We were sat at a sunny patio table. Unaccustomed to going out, Marion forgot her sunglasses. The woman at the table besides us offered to switch places, her tank top a sign that she was eager to catch some rays. With her kind gesture, we were off to a good start. When the waitress took our order, both Marion and I went for the 3-course plat, entrée and dessert, ready to make the most of this homecoming meal.

To start, I had warm, grilled zucchini draped over cool pelardon, local goat cheese. A delightful mix of textures, especially when topped with crunchy granola and squash seeds. Next up were plump, juicy kefta (spicy meatballs), Chef Noémie’s nod to Marseille’s Armenian and Lebanese community. They were accompanied by roasted potatoes and pickled onions, beet ketchup and garlic sauce – all made in house. For dessert, I savored the moistest hazelnut olive oil cake topped with whipped cream and tangerine slices.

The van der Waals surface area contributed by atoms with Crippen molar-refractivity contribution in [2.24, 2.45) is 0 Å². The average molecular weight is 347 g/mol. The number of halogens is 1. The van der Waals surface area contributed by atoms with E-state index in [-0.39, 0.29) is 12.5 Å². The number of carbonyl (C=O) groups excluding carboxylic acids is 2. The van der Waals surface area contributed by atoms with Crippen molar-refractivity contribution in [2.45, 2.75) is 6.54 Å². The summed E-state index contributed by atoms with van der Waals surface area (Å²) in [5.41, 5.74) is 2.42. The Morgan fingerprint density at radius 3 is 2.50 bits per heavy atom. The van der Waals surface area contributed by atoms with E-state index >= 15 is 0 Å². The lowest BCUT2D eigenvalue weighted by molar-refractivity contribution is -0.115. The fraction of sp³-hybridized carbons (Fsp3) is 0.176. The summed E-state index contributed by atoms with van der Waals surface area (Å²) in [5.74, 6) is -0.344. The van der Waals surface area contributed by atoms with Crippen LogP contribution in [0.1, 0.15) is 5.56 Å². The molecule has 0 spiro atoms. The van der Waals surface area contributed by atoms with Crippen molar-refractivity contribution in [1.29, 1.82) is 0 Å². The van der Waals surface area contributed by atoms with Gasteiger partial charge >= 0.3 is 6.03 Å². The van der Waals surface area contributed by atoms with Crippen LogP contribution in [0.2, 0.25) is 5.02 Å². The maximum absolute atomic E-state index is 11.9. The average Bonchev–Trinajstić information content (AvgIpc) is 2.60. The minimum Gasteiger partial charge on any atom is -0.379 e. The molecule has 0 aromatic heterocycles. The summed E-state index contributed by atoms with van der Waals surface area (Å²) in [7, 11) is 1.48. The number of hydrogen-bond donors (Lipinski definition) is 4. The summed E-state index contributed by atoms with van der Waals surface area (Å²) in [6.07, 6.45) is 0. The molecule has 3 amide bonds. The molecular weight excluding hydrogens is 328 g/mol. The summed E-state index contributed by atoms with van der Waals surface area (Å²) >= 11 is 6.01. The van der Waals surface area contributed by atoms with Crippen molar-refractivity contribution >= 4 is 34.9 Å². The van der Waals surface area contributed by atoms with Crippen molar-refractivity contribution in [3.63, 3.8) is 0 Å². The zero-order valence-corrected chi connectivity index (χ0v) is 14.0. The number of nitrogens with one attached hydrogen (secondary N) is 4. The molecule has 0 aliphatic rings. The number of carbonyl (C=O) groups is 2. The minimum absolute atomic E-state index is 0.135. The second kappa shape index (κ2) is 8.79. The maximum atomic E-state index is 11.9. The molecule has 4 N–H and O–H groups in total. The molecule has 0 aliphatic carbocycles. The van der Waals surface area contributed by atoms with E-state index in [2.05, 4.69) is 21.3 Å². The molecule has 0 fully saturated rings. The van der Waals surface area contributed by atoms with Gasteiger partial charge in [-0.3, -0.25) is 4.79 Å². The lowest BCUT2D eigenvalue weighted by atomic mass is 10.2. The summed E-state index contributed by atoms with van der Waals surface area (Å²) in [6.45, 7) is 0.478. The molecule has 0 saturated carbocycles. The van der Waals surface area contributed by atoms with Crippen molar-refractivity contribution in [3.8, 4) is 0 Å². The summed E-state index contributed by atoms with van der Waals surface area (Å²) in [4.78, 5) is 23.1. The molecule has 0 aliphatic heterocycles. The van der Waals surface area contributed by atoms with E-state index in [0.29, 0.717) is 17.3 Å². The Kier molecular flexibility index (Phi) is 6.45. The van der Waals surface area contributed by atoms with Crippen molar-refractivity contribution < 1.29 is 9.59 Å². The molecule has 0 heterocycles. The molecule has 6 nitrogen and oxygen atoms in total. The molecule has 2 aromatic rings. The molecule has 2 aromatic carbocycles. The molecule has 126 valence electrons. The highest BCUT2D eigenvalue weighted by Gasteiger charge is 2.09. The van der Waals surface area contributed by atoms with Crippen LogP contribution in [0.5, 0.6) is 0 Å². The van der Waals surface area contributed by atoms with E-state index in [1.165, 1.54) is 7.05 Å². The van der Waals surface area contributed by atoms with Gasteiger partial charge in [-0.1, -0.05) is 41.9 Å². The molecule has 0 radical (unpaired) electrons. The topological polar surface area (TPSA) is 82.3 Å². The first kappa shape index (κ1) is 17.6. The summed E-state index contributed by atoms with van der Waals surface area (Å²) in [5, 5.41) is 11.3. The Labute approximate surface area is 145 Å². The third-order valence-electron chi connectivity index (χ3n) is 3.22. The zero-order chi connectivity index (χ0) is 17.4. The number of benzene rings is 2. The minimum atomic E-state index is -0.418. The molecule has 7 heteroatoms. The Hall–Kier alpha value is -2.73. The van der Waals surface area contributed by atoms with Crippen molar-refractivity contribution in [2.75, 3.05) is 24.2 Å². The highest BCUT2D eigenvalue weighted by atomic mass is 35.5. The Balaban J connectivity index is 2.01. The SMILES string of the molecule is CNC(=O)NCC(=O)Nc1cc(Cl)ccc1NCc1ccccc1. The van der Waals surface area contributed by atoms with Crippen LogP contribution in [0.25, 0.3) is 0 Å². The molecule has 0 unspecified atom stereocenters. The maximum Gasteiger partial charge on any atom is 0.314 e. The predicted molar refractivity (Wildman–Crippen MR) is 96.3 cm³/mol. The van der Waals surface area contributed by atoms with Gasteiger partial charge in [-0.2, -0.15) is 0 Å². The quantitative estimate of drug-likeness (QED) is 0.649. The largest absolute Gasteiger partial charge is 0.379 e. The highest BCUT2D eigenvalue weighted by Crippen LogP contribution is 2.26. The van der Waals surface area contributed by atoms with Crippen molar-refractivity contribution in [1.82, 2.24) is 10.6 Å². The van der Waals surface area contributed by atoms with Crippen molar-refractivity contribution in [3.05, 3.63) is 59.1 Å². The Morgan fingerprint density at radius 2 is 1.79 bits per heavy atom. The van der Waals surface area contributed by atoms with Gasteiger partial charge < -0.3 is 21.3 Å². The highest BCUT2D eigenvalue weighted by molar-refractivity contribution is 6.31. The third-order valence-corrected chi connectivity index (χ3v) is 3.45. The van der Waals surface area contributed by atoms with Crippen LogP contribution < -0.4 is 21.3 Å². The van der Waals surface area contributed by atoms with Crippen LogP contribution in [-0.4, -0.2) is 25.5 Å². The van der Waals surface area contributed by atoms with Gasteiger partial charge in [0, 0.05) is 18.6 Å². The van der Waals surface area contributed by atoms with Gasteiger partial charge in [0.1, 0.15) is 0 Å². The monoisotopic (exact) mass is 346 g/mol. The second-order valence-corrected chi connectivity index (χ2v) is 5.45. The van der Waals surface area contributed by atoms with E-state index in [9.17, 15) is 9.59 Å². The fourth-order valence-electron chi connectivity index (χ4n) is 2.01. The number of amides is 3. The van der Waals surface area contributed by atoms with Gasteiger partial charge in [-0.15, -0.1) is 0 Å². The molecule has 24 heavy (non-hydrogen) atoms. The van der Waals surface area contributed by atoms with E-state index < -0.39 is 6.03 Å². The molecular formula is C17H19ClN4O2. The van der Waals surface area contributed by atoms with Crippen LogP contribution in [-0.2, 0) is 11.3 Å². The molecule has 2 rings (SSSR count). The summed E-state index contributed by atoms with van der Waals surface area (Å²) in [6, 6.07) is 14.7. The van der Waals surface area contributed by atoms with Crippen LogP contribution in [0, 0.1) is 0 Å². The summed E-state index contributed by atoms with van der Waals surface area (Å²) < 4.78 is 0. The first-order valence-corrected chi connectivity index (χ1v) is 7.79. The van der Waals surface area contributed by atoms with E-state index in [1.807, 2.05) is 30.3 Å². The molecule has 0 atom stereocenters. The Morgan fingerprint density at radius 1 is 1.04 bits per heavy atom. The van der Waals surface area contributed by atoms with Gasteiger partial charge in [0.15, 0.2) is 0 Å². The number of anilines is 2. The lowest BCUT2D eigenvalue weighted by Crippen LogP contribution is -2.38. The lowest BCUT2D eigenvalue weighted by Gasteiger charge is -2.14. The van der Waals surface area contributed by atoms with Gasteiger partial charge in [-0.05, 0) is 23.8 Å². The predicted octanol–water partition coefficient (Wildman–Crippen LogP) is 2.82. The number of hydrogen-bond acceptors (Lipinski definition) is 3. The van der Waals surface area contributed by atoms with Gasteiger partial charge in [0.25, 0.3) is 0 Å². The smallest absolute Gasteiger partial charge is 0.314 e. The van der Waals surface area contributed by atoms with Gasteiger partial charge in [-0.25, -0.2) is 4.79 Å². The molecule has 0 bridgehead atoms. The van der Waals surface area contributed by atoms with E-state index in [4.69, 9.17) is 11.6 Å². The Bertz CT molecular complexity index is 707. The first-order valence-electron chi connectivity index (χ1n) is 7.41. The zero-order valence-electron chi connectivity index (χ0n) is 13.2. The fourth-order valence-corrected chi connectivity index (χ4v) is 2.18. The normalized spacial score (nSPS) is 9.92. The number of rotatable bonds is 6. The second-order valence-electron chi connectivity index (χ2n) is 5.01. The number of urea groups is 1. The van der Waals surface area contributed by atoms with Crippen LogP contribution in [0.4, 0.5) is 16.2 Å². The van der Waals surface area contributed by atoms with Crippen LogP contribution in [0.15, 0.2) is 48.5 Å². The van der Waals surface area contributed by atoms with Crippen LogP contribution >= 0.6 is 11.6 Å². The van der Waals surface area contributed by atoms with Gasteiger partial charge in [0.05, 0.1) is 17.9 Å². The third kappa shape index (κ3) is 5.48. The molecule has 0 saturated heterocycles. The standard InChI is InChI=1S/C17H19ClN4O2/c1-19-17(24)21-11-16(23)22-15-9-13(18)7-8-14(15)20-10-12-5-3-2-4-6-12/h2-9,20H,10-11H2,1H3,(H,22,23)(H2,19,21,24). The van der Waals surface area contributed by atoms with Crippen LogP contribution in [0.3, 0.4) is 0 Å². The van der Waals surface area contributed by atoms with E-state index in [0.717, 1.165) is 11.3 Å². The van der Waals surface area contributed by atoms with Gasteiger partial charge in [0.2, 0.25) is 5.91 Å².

At likeminded spots in town, a 3-course lunch starts at 24 euros and has smaller portions. Eaux de Mars’ €20 tab made it even more divine – though we’d have paid double for such delicious grub.

Squid and sea bass at Chez Michel

Reservations often need to be made a month in advance at this iconic fish restaurant. Particularly for the coveted French institution of Sunday lunch. Yet, after our plans to dine outdoors got drenched by the rain, my boyfriend and I popped inside in hopes of a table. Ironically, the surprise downpour played in our favor, for “a couple had to cancel after getting soaked,” explained the maître’ D. “Luckily, I have a table for two.”